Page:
The traditional measure of scholarly impact, “impact factor” of journals is shifting to individual articles, separate from their journals they are published in. This has big implications for how we think about the impact of academic research both within the academy and beyond it.
Prestigious, R1 institutions, often evaluate faculty for tenure and promotion based on how often they publish in “high impact” journals, as measured by something known as Impact Factor (IF). The IF was developed as part of the U.S. National Research Council project 35 years ago to evaluate the improvements that resulted from a billion dollar University Science Development program funded by the National Science Foundation. To find out what a particular journal’s IF is, you can consult this guide. It’s currently administered by Thomas Reuters, and journals often tout their impact factor (citing Thomas Reuters) to attract submissions from academics eager to share that putative prestige.
The Impact Factor have come under scrutiny for a number of reasons, including that the IF rankings of journals have a remarkably high correlation to departments’ ranking, suggesting that the it’s not the journals that are prestigious but the academic departments that house them.
Journals can also boost their IF through various easy-to-manipulate means and dozens of journals have come under attack for such practices. A number of academics have launched a critique of impact factors (pdf) and make a persuasive case about their lack of validity.
There’s another problem with impact factors. A recent analysis by George Lazano, Vincent Larivière and Yves Gingras identifies another, and perhaps larger, problem: since about 1990, the IF has been losing its very meaning.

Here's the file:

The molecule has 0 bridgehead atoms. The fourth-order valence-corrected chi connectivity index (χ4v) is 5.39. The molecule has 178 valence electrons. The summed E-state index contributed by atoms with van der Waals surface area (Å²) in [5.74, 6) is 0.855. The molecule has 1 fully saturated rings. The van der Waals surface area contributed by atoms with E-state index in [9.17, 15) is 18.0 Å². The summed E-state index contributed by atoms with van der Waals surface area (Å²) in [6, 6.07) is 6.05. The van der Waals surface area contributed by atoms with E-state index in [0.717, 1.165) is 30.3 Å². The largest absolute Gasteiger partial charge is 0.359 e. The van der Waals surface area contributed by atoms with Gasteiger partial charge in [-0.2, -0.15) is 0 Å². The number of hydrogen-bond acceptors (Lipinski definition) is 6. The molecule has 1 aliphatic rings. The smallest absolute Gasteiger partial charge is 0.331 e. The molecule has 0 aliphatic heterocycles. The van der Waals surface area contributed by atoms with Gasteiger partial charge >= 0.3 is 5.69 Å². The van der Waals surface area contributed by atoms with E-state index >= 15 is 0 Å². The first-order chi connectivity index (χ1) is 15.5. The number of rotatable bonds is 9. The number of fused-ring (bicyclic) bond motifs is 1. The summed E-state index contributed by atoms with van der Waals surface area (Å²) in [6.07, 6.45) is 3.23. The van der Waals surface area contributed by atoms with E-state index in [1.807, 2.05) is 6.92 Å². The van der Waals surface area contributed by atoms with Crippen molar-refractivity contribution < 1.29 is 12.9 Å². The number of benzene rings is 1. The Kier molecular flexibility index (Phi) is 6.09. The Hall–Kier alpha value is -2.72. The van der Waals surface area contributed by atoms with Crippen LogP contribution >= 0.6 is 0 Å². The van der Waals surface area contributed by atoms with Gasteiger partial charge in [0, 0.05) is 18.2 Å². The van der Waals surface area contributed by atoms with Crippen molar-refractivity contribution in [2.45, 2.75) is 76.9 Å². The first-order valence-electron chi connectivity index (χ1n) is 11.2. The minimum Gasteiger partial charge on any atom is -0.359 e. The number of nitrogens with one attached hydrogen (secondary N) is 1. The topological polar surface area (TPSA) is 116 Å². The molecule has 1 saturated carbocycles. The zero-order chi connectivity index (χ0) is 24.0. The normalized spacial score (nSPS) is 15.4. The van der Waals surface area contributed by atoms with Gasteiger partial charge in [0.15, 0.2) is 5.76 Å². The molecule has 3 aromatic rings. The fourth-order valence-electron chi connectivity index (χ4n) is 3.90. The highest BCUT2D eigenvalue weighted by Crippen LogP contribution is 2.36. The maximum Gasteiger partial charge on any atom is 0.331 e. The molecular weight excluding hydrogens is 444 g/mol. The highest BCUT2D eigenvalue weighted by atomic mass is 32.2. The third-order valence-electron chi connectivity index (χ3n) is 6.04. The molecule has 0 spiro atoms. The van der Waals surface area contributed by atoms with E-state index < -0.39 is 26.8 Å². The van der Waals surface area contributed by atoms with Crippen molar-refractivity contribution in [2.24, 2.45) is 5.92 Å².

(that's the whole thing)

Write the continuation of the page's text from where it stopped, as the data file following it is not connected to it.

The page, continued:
Lozano points out that impact factors were developed in the early 20th century to help American university libraries with their journal purchasing decisions. Of course, throughout the last century, printed, bound journals were the main way in which scholarly research was distributed. All that’s changing.
With digital means of publication and dissemination, academic research is released from those bound volumes to a many-to-many distribution system. Here is what Lozano and colleagues found in their research on the impact factor in this new environment:
Using a huge dataset of over 29 million papers and 800 million citations, we showed that from 1902 to 1990 the relationship between IF and paper citations had been getting stronger, but as predicted, since 1991 the opposite is true: the variance of papers’ citation rates around their respective journals’ IF has been steadily increasing. Currently, the strength of the relationship between IF and paper citation rate is down to the levels last seen around 1970.
Furthermore, we found that until 1990, of all papers, the proportion of top (i.e., most cited) papers published in the top (i.e., highest IF) journals had been increasing. So, the top journals were becoming the exclusive depositories of the most cited research. However, since 1991 the pattern has been the exact opposite. Among top papers, the proportion NOT published in top journals was decreasing, but now it is increasing. Hence, the best (i.e., most cited) work now comes from increasingly diverse sources, irrespective of the journals’ IFs.
If the pattern continues, the usefulness of the IF will continue to decline, which will have profound implications for science and science publishing. For instance, in their effort to attract high-quality papers, journals might have to shift their attention away from their IFs and instead focus on other issues, such as increasing online availability, decreasing publication costs while improving post-acceptance production assistance, and ensuring a fast, fair and professional review process.
Lozano and colleagues raise interesting issues for us to consider in the new landscape of scholarly communication. If the impact of our research is no longer tied to particular journals, often with very insular, disciplinary-specific concerns, and geared to a narrow audience of specialists, then there are a number of possibilities that open up. As Lozano suggests, we may begin to see journals that increase online availability, lower publication costs, and improve production and peer-review processes.
Whatever happens, the shift of “impact” from a small set of journals to individual articles is an epic shift in scholarly communication.